Jump to content

Ticketmaster tells customer it's not at fault for site's Magecart malware pwnage


Recommended Posts




Privacy-focused browser Brave has finished the final phase of a two-stage process and has now migrated most of its userbase to a full Chromium codebase, the same one used by Chrome, Vivaldi, Opera, and soon, Edge.

The new codebase translates to a 22 percent speed boost, if we're to believe the Brave team's word, but also means that the Brave browser is compatible with native Chrome extensions.

After users update to Brave 0.57, they'll be able to head on to the Chrome Web Store and install any of the extensions they want.


We realize that this article might confuse some of the ZDNet readership, who will point out that Brave was already running on top of the Chromium codebase --the open source browser on which Google Chrome, Vivaldi, Opera, and soon Edge, are all built.

This is only partially true. Since 2016, when the Brave browser was first announced, Brave used only Chromium's page rendering engine but deployed a custom component for the browser's user interface.

This component was named Muon, which the Brave team described as "a more secure fork of Electron," and which used a custom HTML, CSS, and JavaScript user interface for the browser's UI.

However, developing your UI framework with a small team and limited funds is a time-consuming effort, and things didn't move as fast as they are needed.

Back in March 2018, the Brave team announced that they were giving up on Muon as a frontend framework, choosing to go with the standard bits provided by the Chromium project.

A first full Chromium version of Brave was released as an alpha and beta for developers in September and starting with October 18, with version 0.55, all new Brave browser downloads were of this new and improved version.

Version 0.57, released last Friday, completes the transition to a full Chromium codebase by replacing the Muon interface of existing Brave installations.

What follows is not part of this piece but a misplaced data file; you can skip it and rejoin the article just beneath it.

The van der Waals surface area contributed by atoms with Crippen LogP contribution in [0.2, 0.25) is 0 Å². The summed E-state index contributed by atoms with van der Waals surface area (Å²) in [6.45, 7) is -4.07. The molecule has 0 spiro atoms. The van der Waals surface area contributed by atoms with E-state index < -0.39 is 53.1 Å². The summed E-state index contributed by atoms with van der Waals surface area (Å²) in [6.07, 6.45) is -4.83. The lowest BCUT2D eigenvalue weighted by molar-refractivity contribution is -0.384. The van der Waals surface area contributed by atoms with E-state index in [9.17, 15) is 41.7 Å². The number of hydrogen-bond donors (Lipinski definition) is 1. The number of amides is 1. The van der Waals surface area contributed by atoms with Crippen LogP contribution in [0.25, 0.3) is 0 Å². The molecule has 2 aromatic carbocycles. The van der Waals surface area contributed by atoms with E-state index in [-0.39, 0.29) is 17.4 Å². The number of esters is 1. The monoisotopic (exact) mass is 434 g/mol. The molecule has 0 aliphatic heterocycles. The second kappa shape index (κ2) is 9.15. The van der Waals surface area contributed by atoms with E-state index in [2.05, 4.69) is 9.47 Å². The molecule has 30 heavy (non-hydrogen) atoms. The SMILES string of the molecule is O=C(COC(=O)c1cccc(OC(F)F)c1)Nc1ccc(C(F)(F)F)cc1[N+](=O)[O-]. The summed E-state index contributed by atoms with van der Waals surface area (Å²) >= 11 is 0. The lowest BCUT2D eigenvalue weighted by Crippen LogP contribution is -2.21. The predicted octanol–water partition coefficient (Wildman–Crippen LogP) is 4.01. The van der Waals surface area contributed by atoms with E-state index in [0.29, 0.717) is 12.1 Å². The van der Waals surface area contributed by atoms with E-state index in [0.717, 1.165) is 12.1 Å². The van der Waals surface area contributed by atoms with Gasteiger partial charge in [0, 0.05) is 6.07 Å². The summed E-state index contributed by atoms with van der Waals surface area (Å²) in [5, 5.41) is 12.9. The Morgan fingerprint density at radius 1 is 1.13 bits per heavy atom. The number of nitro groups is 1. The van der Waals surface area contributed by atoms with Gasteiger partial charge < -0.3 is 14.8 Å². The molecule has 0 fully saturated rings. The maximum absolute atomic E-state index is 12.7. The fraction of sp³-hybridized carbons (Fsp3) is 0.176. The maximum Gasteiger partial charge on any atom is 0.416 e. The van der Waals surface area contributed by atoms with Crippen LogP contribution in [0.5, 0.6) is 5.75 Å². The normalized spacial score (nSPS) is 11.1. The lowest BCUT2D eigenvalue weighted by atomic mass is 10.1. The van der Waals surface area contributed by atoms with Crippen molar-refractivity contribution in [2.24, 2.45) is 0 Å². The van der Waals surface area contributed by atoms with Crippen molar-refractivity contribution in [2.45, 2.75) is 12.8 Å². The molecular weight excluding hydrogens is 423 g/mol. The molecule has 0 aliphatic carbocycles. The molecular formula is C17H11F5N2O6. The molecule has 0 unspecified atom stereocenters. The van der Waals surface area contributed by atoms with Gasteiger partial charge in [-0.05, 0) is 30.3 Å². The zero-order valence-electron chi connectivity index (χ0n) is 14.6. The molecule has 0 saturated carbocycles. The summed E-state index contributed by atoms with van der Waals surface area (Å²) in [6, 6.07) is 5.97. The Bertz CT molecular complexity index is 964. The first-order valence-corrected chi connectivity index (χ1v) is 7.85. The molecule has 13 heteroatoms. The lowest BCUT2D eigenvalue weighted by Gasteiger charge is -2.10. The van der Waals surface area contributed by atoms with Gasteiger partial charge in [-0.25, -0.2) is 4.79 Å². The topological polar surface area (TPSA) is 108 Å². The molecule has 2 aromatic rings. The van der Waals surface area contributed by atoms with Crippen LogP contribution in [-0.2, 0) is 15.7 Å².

As stated above, the main benefits of using the standard Chromium frontend codebase means support for the standard WebExtensions API, the one used by all modern-day extensions, and the API that Muon never fully got.

Keeping true to its reputation as a privacy-first browser, developers confirmed that Brave won't be integrating any of the Google-based features that Chromium includes.

"Brave doesn't make any connections to Google in the background," said the Brave team last week. "We've disabled Google Accounts and Sync and removed all the Chrome-specific telemetry and reporting code. Google isn't used for search suggestions either."

Brave is known among privacy enthusiasts for being one of the first browsers to feature a built-in ad blocker, a "rewards program" that allows users to pay sites they read on a regular basis, built-in support for Tor connections when in private browsing mode, and many other more.


Source: zdnet

Link to comment
Share on other sites

  • Replies 1
  • Views 257
  • Created
  • Last Reply

Already posted 



Link to comment
Share on other sites


This topic is now archived and is closed to further replies.

  • Recently Browsing   0 members

    • No registered users viewing this page.
  • Create New...